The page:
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John Hart Roundness Formula

John Hart

linked from here

FWIW here is what I got with Berkovitz and screen geometry for a hemisphere of radius a (in the photo shoot), straddling the grid, and sticking out to the front at distance a.

a = sphere radius of shoot
A = sphere radius on screen
V = viewing distance to screen
a' = sphere radius on sensor
I = interoc distance
f = focal length of taking lens
N = near point of shoot
L = far point of shoot = N + a
B = stereo base
h = deviation of sphere near point on screen
h' = deviation of sphere near point on sensor
W = width of screen
W' = width of sensor

Formulae (with approximations if any):

h = IA/(V-A) (1) screen geometry, similar triangles
1/f = a/(La') (2) thin lens equation (L >>f)
B = h'LN/[f(L-N)] (3) Berkovitz (2LN/(L+N) >> f)

Now, fractional screen deviation = fractional sensor deviation
since we just project sensor image onto the screen:

h'/W' = h/W = IA/[W(V-A)] (1') , using (1)

Using (2) in (3) gives

B = [h'a/(a'L)]*LN/a = h'N/a' = (h'/W')*N/(a'/W')

= [IN/(V-A)]*[A/W]/[a'/W'] using (1')

But fractional sphere radius on screen = fractional screen radius on sensor, so

A/W = a'/W' and thus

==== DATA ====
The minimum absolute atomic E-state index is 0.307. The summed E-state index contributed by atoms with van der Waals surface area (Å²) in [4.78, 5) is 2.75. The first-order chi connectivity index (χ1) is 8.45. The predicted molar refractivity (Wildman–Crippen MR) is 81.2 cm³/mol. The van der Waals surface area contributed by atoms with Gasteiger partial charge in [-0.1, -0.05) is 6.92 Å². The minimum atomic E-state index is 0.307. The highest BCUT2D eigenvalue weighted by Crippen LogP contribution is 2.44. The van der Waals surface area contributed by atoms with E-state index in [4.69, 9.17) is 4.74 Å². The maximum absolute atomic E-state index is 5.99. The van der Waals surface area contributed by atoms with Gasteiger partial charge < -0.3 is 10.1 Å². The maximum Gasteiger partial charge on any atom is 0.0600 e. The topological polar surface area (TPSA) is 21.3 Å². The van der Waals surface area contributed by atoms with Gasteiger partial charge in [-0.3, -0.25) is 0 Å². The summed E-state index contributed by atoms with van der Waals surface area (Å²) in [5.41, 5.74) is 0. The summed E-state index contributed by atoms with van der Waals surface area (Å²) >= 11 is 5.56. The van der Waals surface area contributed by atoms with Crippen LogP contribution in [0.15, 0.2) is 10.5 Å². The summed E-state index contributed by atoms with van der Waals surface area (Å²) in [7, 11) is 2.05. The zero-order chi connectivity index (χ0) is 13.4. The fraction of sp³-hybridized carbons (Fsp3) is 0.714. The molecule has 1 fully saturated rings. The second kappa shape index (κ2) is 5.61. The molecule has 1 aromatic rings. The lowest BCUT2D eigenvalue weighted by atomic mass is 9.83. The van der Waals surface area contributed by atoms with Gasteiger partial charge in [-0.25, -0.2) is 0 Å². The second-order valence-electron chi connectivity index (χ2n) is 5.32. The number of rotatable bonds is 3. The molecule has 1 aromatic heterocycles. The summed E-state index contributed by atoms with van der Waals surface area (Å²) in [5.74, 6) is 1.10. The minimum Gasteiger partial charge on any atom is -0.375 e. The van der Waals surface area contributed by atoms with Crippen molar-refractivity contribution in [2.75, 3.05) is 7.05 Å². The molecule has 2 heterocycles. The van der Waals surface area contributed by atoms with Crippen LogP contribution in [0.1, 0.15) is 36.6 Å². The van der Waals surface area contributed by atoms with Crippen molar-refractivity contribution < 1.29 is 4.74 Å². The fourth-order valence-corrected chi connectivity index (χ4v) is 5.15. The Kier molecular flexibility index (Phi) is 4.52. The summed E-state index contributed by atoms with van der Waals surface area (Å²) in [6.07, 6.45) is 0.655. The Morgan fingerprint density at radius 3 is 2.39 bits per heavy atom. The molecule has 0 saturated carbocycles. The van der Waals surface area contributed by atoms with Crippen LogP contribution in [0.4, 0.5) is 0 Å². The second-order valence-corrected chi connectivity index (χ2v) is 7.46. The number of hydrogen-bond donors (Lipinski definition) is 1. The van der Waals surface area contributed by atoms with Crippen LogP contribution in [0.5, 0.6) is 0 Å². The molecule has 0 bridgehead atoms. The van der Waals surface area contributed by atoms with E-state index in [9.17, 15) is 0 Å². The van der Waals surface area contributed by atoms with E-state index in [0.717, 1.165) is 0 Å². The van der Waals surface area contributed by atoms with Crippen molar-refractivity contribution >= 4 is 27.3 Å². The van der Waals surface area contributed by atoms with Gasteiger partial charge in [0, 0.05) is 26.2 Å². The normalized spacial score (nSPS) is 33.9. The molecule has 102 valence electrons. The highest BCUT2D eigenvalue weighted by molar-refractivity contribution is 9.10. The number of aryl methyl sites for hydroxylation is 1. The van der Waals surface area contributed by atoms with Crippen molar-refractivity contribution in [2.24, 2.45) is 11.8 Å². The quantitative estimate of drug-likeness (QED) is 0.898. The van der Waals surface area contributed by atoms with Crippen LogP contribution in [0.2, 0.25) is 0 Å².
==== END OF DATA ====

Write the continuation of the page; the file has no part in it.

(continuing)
B = IN/(V-A) . This reduces to your equation if A << V and L >> f.

Close, eh?

John Hart


 

Using the John Hart Formula

B = NI/(V-A)

A = sphere radius on screen

Human head radius is about 160mm.
Magnified by 10 on the cinema screen = 1600mm
Magnified by 20 = 3200mm
Magnified by 50 = 8,000mm

Let us keep the large cinema viewing distance of 20 meters.

x10

B = 2,000 * 65 / (2o,ooo - 1600) = 7mm

x20

B = 2,000 *65 / (20,000 - 3200) = 7.7mm

x50

B = 2,000*65 / (20,000 - 8,000) = 10.8mm

A one centimeter stereo base is still surprisingly small, but a bit better than the prediction from my simpler analysis of 6.5mm.

Roundness is magnified considerably on a large cinema screen, according to John Hart and I.

According to the John Hart formula, magnification (as provided by a telephoto lens) has a small contribution to roundness in the cinema, which is easily overcome by slightly increasing the stereo base.

There are other factors beside roundness which come in to choosing a stereo base. (link)

Already it is clear that a stereo camera with a fixed base (often 70-80mm) is very limiting, if your aim is to take undistorted stereo pictures from a variety of distances and view them on screens, also at variable distances.